Main Altar – Pope Gregory VII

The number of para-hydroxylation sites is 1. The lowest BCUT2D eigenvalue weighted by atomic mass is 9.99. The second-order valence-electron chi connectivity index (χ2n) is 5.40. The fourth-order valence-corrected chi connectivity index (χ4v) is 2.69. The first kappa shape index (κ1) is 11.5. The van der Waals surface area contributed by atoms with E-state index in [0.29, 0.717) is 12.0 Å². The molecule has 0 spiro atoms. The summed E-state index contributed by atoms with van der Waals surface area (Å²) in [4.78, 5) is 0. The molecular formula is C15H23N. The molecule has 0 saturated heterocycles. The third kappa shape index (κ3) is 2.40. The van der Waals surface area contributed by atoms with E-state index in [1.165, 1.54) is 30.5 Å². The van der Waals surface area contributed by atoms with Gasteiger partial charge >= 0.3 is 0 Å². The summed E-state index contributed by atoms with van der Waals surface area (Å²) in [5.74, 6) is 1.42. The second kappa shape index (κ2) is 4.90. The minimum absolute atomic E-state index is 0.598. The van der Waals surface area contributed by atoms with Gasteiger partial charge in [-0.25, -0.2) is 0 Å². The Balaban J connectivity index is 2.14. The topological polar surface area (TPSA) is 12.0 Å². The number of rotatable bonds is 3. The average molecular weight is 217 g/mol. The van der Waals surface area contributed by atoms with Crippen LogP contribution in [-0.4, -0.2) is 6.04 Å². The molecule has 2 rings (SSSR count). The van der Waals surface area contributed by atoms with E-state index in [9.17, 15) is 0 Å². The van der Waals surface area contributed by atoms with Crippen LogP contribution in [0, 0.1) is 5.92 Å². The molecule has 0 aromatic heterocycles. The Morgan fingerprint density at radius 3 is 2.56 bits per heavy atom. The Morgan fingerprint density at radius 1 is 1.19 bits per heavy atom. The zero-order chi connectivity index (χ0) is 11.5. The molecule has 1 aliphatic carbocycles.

Pope Gregory VII (c. 1015/1028 – May 25, 1085), born Hildebrand of Sovana (Italian: Ildebrando di Soana), was Pope from April 22, 1073 until his death. One of the great reforming popes, he is perhaps best known for the part he played in the investiture controversy and his dispute with Henry IV, Holy Roman Emperor, affirming the primacy of the papal authority and the new canon law governing the election of the pope by the college of cardinals. He was at the forefront of both evolutionary developments in the relationship between the emperor and the papacy during the years before becoming pope. He was beatified by Gregory XIII in 1584 and canonized in 1728 by Benedict XIII as Pope St. Gregory VII. He twice excommunicated Henry IV, who in the end appointed the Antipope Clement III to oppose him in the political power struggles between Church and Empire. Gregory was hailed as one of the greatest of the Roman pontiffs after his reforms proved successful. As a youth he was sent to Rome to study. Among his masters were the erudite Lawrence, archbishop of Amalfi and the future Pope Gregory VI. Between 1058 and 1059, he was named archdeacon of the Roman Church, becoming the most important figure in the papal administration. In his years as papal adviser, Hildebrand had an important role in the reconciliation with the Norman kingdom of southern Italy, in the anti-German alliance with the Pataria movement in northern Italy and, above all, in the introduction of a law that gave the cardinals exclusive right on the papal election. On the death of Alexander II, Hildebrand was conducted to the church of San Pietro in Vincoli and elected by the assembled cardinals, with the due consent of the Roman clergy and amid the repeated acclamations of the people. His first attempts in foreign policy were toward a reconciliation with the Normans. Gregory also summoned a council in the Lateran palace, which condemned simony and confirmed celibacy for the Church’s members. He pronounced a sentence of excommunication against the German King Henry IV, divested him of his royal dignity and absolved his subjects from the oaths they had sworn to him. Gregory was the first pope to stand up to and excommunicate a king.

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